Earlier this year, New York lost one of its all-time greatest chroniclers. Mclandlish Phillips, a reporter for the New York Times who later left journalism to spread the Gospel, became known for his local reporting, as well as his lyrical articles about vanishing institutions in an ever-changing New York.
In his 1962 collection of writings, City Notebook: A Reporter’s Portrait of a Vanishing New York, Phillips remembers “Book Row,” the area just south of Union Square centered on Fourth Avenue that used to be New York’s used book center. He recalls a conversation between Jack Biblio and Jack Tannen, founders of Biblio & Tannen at 63 Fourth Avenue:
“We came from a slum neighborhood—East New York in Brooklyn,” Mr. Biblio said. “In those days, a penny was a lot, but a bunch of us were terribly interested in books and the rental of a Tarzan book in a store on Pitkin Avenue was ten cents for three days.
“Five of us kids each chipped in two cents, and all five of us read that whole book in three days. We didn’t need a quick-reading course.”
“To work for one dollar a day in a bookstore—just to be in a bookstore—that was Nirvana,” Mr. Biblio said. “Kids today won’t start for ninety dollars a week. It’s nothing today for a boy ten years old to come in and pull out a ten dollar bill. It’s quite a different world.”
“We started the business in 1928,” Mr. Tannen said. “We slept in the back room and we worked eighteen hours a day and we each took a dollar-a-day out for the first three years.”
“We didn’t have hours. As long as a customer was in the place, we stayed open,” Mr. Biblio said.
“If a customer came in and spent one dollar—big sale—we’d go out and have coffee and,” Mr. Tannen said, implying Danish.
Phillips’ book is chock full of anechdotes such as these, that only a seasoned reporter, who was also a seasoned New Yorker, could amass.
The breadth of Phillips’ coverage is also evidenced by the headlines to which his byline is attached, such as: “City Surlpus of Elks, Rams and Yaks Declines: High Bids Totaling $793.50 Accepted for 34 Left-Over Animals from Zoos,” “In Van Cortlandt: Bodies Washed Up on Lake Shore—Park Aide Says Silt Cut Off Oxygen,” “Singer Takes Charm to Rikers Island,” and “Aged Wait in Stony Solitude, But Not for Buses.”
Phillips’s most renowned article appeared on Page 1 on Sunday, Oct. 31, 1965, under the headline “State Klan Leader Hides Secret of Jewish Origin.” In this article, that won him widespread praise and notice, Phillips reveals that Daniel Burros, a 28-year-old Queens man who was the Grand Dragon of the New York State Ku Klux Klan, a chief organizer of the national Klan and a former national secretary of the American Nazi Party was also a Jew — a former Hebrew school student who had been bar mitzvahed at 13.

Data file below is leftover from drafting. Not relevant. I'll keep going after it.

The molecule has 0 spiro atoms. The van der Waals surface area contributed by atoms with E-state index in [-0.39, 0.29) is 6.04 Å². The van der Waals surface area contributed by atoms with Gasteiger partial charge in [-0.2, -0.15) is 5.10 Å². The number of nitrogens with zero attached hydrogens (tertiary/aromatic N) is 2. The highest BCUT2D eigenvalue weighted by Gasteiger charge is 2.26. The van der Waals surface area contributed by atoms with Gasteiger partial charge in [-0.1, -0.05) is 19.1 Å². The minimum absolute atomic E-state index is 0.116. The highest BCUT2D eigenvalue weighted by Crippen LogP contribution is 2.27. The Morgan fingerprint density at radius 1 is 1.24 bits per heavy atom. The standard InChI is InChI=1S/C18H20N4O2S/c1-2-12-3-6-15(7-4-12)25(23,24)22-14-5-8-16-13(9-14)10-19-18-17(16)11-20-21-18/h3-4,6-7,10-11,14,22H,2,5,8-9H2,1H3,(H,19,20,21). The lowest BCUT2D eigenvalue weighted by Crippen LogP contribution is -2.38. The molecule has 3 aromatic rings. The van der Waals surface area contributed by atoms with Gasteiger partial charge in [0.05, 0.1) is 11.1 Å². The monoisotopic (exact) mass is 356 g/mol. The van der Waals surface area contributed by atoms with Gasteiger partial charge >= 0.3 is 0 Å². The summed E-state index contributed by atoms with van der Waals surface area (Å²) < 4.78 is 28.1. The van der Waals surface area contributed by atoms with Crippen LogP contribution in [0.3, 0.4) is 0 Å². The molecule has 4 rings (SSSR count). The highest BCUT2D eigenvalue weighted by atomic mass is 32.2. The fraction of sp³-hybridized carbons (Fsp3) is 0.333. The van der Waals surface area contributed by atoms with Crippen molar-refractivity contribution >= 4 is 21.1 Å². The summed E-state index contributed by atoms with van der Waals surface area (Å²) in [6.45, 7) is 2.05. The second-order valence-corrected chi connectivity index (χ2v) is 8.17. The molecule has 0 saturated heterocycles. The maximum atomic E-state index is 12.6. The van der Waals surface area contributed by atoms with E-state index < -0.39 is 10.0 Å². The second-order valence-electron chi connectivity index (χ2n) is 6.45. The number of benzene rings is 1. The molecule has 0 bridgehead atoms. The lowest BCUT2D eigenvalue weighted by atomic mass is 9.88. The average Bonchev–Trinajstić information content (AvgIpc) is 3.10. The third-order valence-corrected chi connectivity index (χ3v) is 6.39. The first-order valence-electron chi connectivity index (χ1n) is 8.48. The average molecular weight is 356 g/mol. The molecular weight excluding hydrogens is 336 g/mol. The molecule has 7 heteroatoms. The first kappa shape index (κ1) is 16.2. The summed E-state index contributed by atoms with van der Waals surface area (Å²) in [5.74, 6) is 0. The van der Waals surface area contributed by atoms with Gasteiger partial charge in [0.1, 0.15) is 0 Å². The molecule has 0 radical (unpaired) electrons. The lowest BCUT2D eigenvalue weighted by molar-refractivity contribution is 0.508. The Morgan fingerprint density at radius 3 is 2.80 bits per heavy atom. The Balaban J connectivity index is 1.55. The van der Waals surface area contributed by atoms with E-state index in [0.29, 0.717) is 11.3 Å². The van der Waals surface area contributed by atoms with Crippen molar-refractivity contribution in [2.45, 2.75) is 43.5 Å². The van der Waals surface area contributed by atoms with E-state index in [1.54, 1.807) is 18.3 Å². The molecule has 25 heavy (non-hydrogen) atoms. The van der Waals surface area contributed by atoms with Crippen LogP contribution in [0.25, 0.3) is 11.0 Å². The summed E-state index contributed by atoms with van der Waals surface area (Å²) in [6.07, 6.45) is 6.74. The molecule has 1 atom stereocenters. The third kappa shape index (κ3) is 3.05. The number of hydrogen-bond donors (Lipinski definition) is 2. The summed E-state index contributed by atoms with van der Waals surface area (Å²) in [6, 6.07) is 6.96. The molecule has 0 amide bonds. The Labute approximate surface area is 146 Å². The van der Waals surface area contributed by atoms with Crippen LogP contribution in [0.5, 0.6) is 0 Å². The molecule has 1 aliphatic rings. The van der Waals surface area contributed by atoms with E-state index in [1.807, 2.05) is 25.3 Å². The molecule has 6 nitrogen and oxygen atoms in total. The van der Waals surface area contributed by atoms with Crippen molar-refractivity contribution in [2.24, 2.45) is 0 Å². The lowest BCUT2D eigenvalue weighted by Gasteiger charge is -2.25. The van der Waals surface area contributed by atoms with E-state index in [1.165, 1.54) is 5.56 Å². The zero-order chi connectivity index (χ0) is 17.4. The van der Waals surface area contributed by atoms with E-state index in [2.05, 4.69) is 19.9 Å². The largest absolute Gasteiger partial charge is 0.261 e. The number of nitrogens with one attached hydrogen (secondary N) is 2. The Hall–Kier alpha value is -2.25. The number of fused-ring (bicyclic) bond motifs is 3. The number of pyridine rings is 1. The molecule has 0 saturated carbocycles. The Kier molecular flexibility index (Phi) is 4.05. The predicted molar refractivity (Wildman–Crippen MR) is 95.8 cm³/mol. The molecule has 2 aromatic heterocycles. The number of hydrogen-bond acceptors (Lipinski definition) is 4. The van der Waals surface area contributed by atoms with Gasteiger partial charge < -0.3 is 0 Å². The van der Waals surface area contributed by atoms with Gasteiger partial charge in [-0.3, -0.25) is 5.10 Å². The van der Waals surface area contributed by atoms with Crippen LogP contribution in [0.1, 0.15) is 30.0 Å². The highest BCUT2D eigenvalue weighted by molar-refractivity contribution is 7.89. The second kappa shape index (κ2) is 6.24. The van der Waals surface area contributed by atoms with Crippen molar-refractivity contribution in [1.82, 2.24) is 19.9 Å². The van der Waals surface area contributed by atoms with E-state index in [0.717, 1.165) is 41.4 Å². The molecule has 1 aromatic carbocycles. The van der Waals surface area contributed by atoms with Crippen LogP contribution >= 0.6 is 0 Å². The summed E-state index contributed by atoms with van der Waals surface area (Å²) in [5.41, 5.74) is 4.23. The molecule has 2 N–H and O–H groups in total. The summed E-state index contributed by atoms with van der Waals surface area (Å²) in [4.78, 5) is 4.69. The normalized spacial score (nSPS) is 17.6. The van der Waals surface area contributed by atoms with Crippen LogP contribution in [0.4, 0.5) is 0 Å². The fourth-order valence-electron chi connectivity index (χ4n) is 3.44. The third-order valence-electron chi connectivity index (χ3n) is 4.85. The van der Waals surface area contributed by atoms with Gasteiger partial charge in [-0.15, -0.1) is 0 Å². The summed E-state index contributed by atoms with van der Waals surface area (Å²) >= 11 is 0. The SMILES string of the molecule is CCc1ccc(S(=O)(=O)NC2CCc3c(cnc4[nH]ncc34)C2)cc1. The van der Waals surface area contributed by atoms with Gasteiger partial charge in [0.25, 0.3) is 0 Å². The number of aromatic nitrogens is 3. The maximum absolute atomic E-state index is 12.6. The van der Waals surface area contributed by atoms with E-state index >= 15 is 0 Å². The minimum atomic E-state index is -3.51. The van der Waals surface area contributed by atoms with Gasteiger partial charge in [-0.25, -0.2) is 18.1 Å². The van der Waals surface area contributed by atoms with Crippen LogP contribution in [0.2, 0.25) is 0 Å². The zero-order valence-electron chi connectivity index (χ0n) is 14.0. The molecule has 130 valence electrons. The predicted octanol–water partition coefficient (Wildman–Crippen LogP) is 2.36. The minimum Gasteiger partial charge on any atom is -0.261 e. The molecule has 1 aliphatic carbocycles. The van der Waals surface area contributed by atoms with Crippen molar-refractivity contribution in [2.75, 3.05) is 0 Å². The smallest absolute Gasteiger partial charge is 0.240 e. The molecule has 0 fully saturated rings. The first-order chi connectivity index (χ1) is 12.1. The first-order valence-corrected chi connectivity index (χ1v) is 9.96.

While still working at the Times, Phillips helped found The New Testament Missionary Fellowship, a Pentecostal congregation. In 1973, Phillips left the Times and journalism to preach the Gospel on the Columbia University campus and to work with the fellowship. Phillips died in April of this year at the age of 85.
Phillips will be remembered by fans of New Yorkiana for his unique flair for New York writing and his commitment to getting the story straight. The New York Times obituary for Phillips quotes his 1969 article about the closing of Lindy’s Delicatessen, a New York institution:
“What kind of a day is today? It’s the kind of a day that if you wanted a slice of cheesecake at Lindy’s, you couldn’t get it.”
Near the end of the article, he wrote, with plain-spoken, impeccable logic:
“The locusts stripped the place of menus and ashtrays and other mementos. There were conflicting claimants to possession of the last bagel. As a souvenir, a bagel is not much good. It is perishable and it also lacks proof. Anyone can hold up a bagel and say, ‘This is the last bagel from Lindy’s.’ ”
Phillips, McCandlish. City Notebook: A Reporter’s Portrait of a Vanishing New York. New York: Liveright, 1974.